If there is one thing constant in our lives it is change. It is something we get used to over a period of time. Some changes are termed good as it is for the betterment while there are those that have a negative impact.
Unfortunately this change is applicable to nature as well. Some of the fascinating places in the country are slowly disappearing due to mankind.
A resting place for the departed soul, one of the largest river islands in the world, a monument of love, carpet of alpine blossoms, a region where the only surviving sub-species of the Red Deer family roam about and many such more places are junder the threat of facing extinction in the coming few years.
Savour the rare sight of Balpakram Forest that lies in the South Garo Hills of Meghalaya and is famous for its canyon-gorge. This mysterious place holds the belief that the hill is a resting place for departed souls and locales have said to be seen several strange formations occur in this area. These forests are vanishing fast due to dams, shifting cultivation on the hills and coal mines. Those interested in travelling to mystical places should head here fast before it completely disappears and turns into a small town.
Photo Courtesy: BMC Ecology
The Bhitarkanika Mangrove, situated in Odisha is home to endangered species of Saltwater Crocodiles, White Crocodiles, Indian Pythons and King Cobras. This sensitive land is being corroded quickly due to various reasons, of which humans encroachment of land and the deforestation is a major factor. This mangrove forest and its wildlife is highly threatened by humans and face extinction in the years to come.
Photo Courtesy: Vishnu Sharma
The Chiktan Castle in Kargil emerges from a cliff and used to serve as the royal residence for hundreds of years. Constructed in the 16th century, this castle depicts the fine dexterity of Balti (Pakistani) craftsmen. The intriguing structure was once a symbol of unity, strength and community as it prepared the people for impending attacks. It is believed that the castle was abandoned in the late 19th century, and what once stood grand and mighty is left in a state of degeneration. Neglect and natural elements have been a major cause for this. Huge parts of the outer walls have collapsed and the castle now stands in a sorry state. Travellers interested in exploring old monuments and palaces shout visit it before it finally gives way.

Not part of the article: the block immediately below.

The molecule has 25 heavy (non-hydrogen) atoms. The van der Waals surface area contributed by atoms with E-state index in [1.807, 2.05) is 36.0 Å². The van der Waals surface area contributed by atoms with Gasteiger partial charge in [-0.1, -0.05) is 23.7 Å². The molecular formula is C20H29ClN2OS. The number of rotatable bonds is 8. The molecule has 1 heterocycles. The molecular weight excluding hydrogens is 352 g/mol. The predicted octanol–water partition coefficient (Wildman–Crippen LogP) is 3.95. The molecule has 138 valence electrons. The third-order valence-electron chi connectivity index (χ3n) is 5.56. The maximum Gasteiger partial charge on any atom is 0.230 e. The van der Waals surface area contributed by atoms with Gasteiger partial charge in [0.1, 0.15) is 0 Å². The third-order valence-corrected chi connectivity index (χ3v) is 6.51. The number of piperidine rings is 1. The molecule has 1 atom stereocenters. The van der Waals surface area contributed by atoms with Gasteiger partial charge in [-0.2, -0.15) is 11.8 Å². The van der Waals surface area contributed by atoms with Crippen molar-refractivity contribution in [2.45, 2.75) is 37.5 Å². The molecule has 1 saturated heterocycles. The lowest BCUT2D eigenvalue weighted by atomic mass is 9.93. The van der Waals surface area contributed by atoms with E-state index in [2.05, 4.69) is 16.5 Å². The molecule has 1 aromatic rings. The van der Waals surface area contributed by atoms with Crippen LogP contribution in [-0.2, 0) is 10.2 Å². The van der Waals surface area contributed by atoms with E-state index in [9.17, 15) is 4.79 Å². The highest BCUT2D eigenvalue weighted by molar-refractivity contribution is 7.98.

Photo Courtesy: World Monuments Fund
Hemis National Park
Now this one is specially for the wildlife enthusiasts who love to encounter different species. Head to the Hemis National Park in Ladakh and catch a glimpse of the endangered Snow Leopard. If rumours are to be believed then only 200 to 600 of this species are said to be alive and the numbers are unfortunately on a decline. One of the major reasons for the slow extinction of this elusive and beautiful cat is the melting of glatial ice due to global warming.
Photo Courtesy: Rodney Jackson
Travellers heading to Kaziranga have just one thing on their mind and that is to catch a glimpse of the fifth largest land animal, the endangered one-horned rhinoceros, the only kind in the world that lives here. The tall elephant grasslands, marshland and many water bodies of this area make it a prefect abode for this animal. A huge population residing in the entire stretch of the Indo-Gangetic Plain once upon a time, today their number have reduced by a great extent due to excessive hunting. It is believed that only 3,000 of these are said to live here. With the locals taking up more place the home of these beasts are becoming small and within time if necessary preventive actions are not taken you might just be able to read about them in history books.